FDA Says This Product Might Be The First To Prevent Peanut Allergies

For the very first time, the US Food and Drug Administration has allowed a food item to claim it may prevent peanut allergies in infants.

Created by a Long Island physician, “Hello, Peanut” is a powdered peanut product that is meant to be mixed into baby food for infants who are around five months old and do not have known peanut allergies.

How Does It Work?

Each kit comes with seven packets of organic peanut flour and sprouted oak flakes, with each packet containing a different amount of peanuts. The infant eats a larger amount of peanuts each day, beginning with a packet containing 200 milligrams of powdered peanut and ending with a two-gram packet seven days later.

If the infant does not display symptoms of an allergic reaction, the parent can then begin administering “maintenance” packets containing 2 grams of peanut powder. These can be consumed up to three times a week and should be used until the infant is old enough to chew and swallow peanuts.

Dr. David Erstein released Hello, Peanut in 2016 but it wasn’t until September of 2017 that the FDA permitted the item to say on its label that it may be able to reduce peanut allergies.

“This is a very important claim for us to allow to be incorporated into food labels,” said Dr. Scott Gottlieb, the commissioner of the F.D.A. “The guidelines for how to approach allergens in children are changing, the science is changing, and it’s important for parents to know.”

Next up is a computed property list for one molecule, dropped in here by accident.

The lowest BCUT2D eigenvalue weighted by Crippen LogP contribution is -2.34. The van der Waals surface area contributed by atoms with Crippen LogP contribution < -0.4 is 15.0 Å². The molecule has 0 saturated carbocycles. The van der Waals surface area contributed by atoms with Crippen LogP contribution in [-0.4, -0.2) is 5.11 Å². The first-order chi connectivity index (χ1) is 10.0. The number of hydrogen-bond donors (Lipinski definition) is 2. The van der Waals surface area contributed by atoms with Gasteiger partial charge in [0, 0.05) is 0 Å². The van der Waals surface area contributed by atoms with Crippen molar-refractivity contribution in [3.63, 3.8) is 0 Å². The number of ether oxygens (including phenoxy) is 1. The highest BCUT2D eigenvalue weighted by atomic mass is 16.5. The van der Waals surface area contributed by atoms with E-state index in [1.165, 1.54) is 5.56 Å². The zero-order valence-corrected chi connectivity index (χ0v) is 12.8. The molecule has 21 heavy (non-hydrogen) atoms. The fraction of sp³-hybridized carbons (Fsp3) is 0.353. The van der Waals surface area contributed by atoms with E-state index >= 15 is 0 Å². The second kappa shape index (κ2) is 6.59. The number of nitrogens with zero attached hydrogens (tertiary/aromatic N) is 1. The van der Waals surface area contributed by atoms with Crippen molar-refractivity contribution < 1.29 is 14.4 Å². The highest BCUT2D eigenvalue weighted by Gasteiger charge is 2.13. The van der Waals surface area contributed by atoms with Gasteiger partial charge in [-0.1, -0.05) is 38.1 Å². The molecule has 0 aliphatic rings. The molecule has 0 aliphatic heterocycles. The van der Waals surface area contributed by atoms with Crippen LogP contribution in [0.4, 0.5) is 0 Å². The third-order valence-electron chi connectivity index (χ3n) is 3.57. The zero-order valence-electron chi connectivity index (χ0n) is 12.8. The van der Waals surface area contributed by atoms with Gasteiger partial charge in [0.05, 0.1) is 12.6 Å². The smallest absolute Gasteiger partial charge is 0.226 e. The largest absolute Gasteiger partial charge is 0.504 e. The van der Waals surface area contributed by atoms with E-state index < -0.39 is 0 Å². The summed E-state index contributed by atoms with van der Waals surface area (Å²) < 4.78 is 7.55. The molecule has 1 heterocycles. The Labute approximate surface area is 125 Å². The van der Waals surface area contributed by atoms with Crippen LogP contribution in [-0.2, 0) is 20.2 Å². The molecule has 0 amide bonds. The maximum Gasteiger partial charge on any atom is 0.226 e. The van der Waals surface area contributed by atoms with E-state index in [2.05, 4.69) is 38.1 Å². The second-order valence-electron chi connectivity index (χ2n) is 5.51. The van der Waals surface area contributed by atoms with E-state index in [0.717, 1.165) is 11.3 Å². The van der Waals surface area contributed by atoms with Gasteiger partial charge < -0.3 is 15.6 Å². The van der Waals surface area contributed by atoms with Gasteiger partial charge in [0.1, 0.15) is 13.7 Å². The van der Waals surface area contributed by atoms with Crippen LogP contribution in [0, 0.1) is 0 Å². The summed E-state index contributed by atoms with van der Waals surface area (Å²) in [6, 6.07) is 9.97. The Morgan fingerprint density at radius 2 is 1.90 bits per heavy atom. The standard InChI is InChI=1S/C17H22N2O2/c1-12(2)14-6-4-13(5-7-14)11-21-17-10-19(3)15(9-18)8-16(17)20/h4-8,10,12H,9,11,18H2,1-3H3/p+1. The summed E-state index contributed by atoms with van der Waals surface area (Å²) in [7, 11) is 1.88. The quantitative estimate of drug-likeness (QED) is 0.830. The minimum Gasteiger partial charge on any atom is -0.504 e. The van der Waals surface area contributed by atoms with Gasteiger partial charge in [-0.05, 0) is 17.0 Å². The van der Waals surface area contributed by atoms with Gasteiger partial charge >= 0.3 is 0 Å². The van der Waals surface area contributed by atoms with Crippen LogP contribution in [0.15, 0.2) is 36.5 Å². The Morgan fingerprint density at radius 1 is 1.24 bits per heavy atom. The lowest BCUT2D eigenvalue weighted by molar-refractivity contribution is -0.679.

A Groundbreaking Change Of Opinion

The FDA’s decision comes just months after the US’s top allergists changed their official recommendations for preventing peanut allergies. Until this change of mind, parents were recommended to withhold peanuts throughout early infancy. The new recommendation advises parents to expose infants to peanut powder or extract on a constant basis as they learn to eat solid food.

Peanut allergies have increased three-fold in several major countries over the past 10 to 15 years, possibly due to health officials perpetuating the now-debunked guidelines regarding when infants should first be exposed to peanuts.

FDA officials noted that the label for Hello, Peanut warns that evidence supporting its allergy prevention capabilities is limited. The label is still the first, however, to claim that it may prevent an allergy, the New York Times reports.

Our Best Hope Yet

While there is no known “cure” for peanut allergies, experts have said that products like Hello, Peanut pose the greatest chance for eradicating the condition.

Dr. Anthony Fauci, director of the National Institute of Allergy and Infectious Diseases, suggested to the New York Times that peanut allergies will most likely never become something someone can simply outgrow.

“One of the reasons it is even more compelling to avoid the onset of peanut allergies is that other types of food allergies — egg, fish and some others — you often, though not always, outgrow the allergy with age,” he said. “This is generally not the case with peanut at all. Once you get peanut allergies, you essentially have them forever, which is why it becomes even more important to do this prevention through early exposure.”

Produced in a Brooklyn, NY facility, Hello, Peanut is certified organic, kosher and GMO-free. The seven-day kit is currently available for $25 while three weeks’ worth of the maintenance kit can be purchased for about $20.

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